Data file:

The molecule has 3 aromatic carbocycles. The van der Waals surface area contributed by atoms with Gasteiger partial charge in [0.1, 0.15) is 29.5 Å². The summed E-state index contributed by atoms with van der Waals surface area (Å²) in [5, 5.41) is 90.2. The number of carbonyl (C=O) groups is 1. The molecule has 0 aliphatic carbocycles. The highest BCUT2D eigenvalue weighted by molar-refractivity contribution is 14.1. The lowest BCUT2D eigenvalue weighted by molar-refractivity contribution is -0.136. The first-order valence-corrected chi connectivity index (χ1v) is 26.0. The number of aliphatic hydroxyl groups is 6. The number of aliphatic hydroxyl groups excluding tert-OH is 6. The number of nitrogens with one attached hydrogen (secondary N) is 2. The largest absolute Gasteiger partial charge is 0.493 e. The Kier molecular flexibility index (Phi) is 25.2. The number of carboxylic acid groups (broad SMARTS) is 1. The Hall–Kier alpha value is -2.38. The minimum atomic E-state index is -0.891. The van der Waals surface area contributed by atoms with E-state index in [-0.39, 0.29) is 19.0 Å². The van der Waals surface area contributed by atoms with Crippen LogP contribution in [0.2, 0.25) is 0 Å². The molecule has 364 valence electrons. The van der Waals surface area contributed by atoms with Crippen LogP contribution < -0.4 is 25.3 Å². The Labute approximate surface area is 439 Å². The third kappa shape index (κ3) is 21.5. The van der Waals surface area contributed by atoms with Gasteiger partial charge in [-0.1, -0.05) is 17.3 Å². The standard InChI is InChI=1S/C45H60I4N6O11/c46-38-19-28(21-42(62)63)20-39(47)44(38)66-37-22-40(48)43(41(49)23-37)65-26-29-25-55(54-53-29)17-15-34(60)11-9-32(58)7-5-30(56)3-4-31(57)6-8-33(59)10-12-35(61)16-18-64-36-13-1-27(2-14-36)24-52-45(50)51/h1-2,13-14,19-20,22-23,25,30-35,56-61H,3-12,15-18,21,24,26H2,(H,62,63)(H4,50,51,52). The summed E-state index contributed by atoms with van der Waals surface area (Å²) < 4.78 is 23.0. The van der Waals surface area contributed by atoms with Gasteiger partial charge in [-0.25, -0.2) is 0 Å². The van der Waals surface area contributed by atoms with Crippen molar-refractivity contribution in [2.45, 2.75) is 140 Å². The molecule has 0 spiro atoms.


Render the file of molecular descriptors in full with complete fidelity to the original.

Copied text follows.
The molecule has 3 aromatic carbocycles. The van der Waals surface area contributed by atoms with Gasteiger partial charge in [0.1, 0.15) is 29.5 Å². The summed E-state index contributed by atoms with van der Waals surface area (Å²) in [5, 5.41) is 90.2. The number of carbonyl (C=O) groups is 1. The molecule has 0 aliphatic carbocycles. The highest BCUT2D eigenvalue weighted by molar-refractivity contribution is 14.1. The lowest BCUT2D eigenvalue weighted by molar-refractivity contribution is -0.136. The first-order valence-corrected chi connectivity index (χ1v) is 26.0. The number of aliphatic hydroxyl groups is 6. The number of aliphatic hydroxyl groups excluding tert-OH is 6. The number of nitrogens with one attached hydrogen (secondary N) is 2. The largest absolute Gasteiger partial charge is 0.493 e. The Kier molecular flexibility index (Phi) is 25.2. The number of carboxylic acid groups (broad SMARTS) is 1. The Hall–Kier alpha value is -2.38. The minimum atomic E-state index is -0.891. The van der Waals surface area contributed by atoms with E-state index in [-0.39, 0.29) is 19.0 Å². The van der Waals surface area contributed by atoms with Crippen LogP contribution in [0.2, 0.25) is 0 Å². The molecule has 364 valence electrons. The van der Waals surface area contributed by atoms with Crippen LogP contribution < -0.4 is 25.3 Å². The Labute approximate surface area is 439 Å². The third kappa shape index (κ3) is 21.5. The van der Waals surface area contributed by atoms with Gasteiger partial charge in [-0.1, -0.05) is 17.3 Å². The standard InChI is InChI=1S/C45H60I4N6O11/c46-38-19-28(21-42(62)63)20-39(47)44(38)66-37-22-40(48)43(41(49)23-37)65-26-29-25-55(54-53-29)17-15-34(60)11-9-32(58)7-5-30(56)3-4-31(57)6-8-33(59)10-12-35(61)16-18-64-36-13-1-27(2-14-36)24-52-45(50)51/h1-2,13-14,19-20,22-23,25,30-35,56-61H,3-12,15-18,21,24,26H2,(H,62,63)(H4,50,51,52). The summed E-state index contributed by atoms with van der Waals surface area (Å²) < 4.78 is 23.0. The van der Waals surface area contributed by atoms with Gasteiger partial charge in [-0.25, -0.2) is 0 Å². The van der Waals surface area contributed by atoms with Crippen molar-refractivity contribution in [2.45, 2.75) is 140 Å². The molecule has 0 spiro atoms.